Posts in Korea

Navigating Bitcoin and Blockchain for Digital Businesses: Key Use Cases

Today, blockchain projects are proceeding in nearly every major industry and occur in more than 140 countries. According to blockchain IP landscape research by Perception Partners, over the past three years, the compound annual growth rate (CAGR) of patent families publishing in the United States, Europe, Patent Cooperation Treaty (PCT), China, Japan and Korea is about 23%. The space has more than 13,000 global competitors of every size with nearly 23,000 inventors or authors disclosing or researching blockchain innovations. Much has been written about Bitcoin and blockchain technology, including a prior article in which we provided an overview on “The Bitcoin Network, Blockchain Technology and Altcoin Futures.”  To keep pace with the evolving nature of blockchain intellectual property and technology, below we provide some sample use cases of how blockchain innovations are already being leveraged in commerce and likely to be exploited in the near future.

Other Barks & Bites, Friday, September 6: CAFC Says State Sovereignty Doesn’t Authorize Suit in Improper Venue; USPTO Revises Guidance on U.S.-Licensed Attorney Requirement for Trademark Applicants

This week in Other Barks & Bites: the Chinese government announces stricter punitive measures in its IP system; the Federal Circuit says state sovereignty principles do not allow the University of Texas to bring suit in an otherwise improper venue; Congressional leadership asks Google to expand copyright protections under its Content ID tool; Google and Facebook to face antitrust probes from state AGs; George Mason University to create an Innovation Law Clinic; Ariana Grande files a copyright and trademark infringement suit against Forever 21; the Hudson Institute publishes a report on China’s 5G developments; and South Korea’s government has reportedly been collecting copyright payments for use of North Korean TV broadcasts.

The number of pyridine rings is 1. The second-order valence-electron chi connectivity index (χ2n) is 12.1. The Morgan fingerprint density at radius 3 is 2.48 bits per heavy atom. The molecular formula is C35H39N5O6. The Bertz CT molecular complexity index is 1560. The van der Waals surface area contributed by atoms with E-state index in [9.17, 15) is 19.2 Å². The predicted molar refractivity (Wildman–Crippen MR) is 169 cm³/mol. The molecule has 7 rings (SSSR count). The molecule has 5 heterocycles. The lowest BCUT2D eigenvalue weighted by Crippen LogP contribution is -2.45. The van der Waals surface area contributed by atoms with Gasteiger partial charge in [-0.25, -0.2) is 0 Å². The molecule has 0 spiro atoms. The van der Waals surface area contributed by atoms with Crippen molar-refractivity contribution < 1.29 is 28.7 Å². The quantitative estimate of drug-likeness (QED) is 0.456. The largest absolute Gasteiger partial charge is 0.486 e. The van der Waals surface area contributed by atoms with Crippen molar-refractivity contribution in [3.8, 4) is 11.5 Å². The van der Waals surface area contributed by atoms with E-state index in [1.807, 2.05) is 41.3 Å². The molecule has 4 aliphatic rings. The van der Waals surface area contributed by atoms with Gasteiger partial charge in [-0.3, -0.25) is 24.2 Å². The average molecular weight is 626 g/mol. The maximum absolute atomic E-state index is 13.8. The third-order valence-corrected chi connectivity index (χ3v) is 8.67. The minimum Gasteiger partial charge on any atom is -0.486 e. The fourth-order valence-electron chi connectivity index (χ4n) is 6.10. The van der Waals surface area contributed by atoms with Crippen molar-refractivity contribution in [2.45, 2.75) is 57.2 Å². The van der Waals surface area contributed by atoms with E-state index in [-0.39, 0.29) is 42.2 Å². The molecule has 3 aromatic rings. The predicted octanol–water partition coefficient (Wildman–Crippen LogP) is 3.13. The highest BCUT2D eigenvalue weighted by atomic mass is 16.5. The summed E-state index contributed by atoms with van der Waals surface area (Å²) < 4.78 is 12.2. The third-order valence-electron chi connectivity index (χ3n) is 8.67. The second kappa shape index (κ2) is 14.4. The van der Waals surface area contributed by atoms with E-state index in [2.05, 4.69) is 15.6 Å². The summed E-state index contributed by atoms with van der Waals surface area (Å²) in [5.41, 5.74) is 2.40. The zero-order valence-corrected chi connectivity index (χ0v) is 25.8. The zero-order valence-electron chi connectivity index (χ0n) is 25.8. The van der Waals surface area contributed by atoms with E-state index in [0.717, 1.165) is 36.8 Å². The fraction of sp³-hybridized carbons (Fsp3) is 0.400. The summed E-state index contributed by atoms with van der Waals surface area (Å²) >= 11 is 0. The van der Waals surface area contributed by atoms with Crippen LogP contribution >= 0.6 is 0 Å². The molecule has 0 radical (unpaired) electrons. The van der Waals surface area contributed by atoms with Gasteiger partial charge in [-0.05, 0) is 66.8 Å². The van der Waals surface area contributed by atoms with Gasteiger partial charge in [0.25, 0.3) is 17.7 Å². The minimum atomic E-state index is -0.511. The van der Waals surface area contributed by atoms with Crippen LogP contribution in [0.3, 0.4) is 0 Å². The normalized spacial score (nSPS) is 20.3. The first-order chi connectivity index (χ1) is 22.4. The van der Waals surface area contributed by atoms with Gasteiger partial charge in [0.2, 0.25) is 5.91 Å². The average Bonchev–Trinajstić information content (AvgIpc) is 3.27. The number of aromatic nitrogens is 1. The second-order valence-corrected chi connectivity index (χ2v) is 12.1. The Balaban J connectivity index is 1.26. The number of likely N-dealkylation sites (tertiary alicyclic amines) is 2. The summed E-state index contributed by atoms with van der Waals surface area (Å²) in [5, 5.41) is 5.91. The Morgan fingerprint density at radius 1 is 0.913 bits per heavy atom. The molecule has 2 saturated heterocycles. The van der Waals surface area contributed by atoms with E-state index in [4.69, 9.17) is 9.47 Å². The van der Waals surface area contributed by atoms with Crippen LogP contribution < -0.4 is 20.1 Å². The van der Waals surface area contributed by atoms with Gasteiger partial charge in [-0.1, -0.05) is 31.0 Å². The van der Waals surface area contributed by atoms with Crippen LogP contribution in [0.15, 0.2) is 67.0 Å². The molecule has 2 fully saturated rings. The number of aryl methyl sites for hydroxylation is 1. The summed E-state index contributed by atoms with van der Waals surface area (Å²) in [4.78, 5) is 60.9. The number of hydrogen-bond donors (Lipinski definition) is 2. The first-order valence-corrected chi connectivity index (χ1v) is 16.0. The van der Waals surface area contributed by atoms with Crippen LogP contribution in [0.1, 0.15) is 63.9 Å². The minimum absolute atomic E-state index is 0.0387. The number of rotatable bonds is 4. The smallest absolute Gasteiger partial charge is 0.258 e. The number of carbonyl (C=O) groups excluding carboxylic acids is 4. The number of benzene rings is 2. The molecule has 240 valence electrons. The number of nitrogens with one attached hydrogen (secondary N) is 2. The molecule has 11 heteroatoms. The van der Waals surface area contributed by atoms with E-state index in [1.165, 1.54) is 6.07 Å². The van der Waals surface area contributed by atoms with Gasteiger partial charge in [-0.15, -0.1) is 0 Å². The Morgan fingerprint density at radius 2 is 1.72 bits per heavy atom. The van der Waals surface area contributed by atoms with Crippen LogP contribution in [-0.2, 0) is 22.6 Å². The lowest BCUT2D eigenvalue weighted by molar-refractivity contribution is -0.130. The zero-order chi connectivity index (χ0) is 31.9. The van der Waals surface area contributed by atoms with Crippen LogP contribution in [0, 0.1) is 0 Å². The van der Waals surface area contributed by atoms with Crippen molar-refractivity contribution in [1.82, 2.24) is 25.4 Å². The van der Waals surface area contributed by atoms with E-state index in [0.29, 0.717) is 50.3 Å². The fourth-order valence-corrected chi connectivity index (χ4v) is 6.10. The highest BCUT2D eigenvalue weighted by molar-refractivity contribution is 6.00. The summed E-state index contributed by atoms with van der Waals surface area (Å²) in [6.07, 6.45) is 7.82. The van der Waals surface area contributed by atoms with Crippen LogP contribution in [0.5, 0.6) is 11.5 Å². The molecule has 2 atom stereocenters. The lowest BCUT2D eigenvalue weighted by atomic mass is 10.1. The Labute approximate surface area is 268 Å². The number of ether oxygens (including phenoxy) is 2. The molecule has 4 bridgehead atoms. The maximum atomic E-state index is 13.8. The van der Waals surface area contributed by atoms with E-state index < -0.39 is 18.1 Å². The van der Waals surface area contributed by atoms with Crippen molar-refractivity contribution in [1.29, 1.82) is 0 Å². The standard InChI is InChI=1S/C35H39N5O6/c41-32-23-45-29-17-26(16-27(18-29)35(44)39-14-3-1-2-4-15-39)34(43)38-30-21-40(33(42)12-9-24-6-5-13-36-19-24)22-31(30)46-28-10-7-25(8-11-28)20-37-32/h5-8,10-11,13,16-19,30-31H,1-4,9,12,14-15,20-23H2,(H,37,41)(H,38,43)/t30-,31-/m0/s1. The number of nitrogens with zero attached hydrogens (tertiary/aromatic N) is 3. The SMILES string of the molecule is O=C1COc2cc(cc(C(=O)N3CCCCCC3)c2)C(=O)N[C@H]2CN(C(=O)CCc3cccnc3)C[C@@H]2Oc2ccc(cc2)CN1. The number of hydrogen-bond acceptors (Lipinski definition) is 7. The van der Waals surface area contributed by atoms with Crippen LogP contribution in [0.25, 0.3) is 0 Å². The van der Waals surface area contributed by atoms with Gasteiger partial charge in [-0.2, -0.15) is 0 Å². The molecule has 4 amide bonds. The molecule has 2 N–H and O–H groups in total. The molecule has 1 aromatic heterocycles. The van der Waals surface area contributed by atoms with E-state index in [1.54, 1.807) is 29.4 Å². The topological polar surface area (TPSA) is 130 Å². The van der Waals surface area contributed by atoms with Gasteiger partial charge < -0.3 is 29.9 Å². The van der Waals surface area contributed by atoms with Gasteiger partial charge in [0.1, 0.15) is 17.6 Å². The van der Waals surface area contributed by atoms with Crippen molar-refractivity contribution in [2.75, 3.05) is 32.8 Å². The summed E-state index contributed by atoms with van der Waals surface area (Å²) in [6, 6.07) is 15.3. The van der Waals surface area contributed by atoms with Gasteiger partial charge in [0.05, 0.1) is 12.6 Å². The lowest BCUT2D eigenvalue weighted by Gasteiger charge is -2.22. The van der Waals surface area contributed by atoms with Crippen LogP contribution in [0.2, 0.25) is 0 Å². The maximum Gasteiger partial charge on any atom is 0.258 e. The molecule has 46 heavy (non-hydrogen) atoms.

Other Barks & Bites, Friday, August 23: POP Issues Key Ruling, Gilead Challenges PrEP Patents, Qualcomm and LG Enter Licensing Agreement

This week in Other Barks & Bites: the USPTO’s Precedential Opinion Panel delivers a key ruling for inventors; the Second Circuit rules that a series of six film scores weren’t works for hire under U.S. or Italian law; Gilead files for inter partes review of patents owned by the U.S. government covering PrEP treatments; Qualcomm and LG Electronics enter into a five-year patent licensing agreement for wireless technologies; Taiwan begins implementing a patent linkage system for drug approvals; HP appoints a new CEO; Eminem music publishing firm files a copyright infringement suit against Spotify; and the DOJ and the Copyright Office support Led Zeppelin in the “Stairway to Heaven” copyright case.

Beware of Foreign Filing License Requirements

Most U.S. patent practitioners are keenly aware of the foreign filing license requirement for filing of U.S. patent applications abroad. Since it is common for U.S. based companies to file a U.S. priority patent application and take advantage of the one-year grace period for foreign filing, a foreign filing license is typically issued without much thought to the matter. Given the propensity for international companies and many universities to routinely carry out inventive activities in multiple countries by inventors of varied citizenships, the opportunities to run afoul of foreign filing license requirements is of growing concern, and this concern extends well beyond the walls of the U.S. Patent and Trademark Office (USPTO).

Long Overdue Victory for the FTC Restores Balance to Standard Essential Patents

In a June 4 op-ed to IPWatchDog, James Edwards launched a scathing attack against Judge Koh and her 233-page ruling, which found Qualcomm to have engaged in anticompetitive behavior against competitors within the cellular chipset market. However, just as Mr. Edwards claims Judge Koh failed in her undertaking, so too has Mr. Edwards by ignoring the context and facts of the case. His argument against Judge Koh, deliberately or otherwise, does not mention the fact that this case involved the licensing of standard essential patents (SEPs) subject to the FRAND commitment, a contract between the patent holder and the standard setting organization to license the relevant patents on “fair, reasonable, and non-discriminatory” terms. Indeed, Mr. Edwards makes no mention of standard essential patents in a deliberate attempt to obfuscate the facts and fit a narrative that intellectual property rights writ large are under attack by this decision.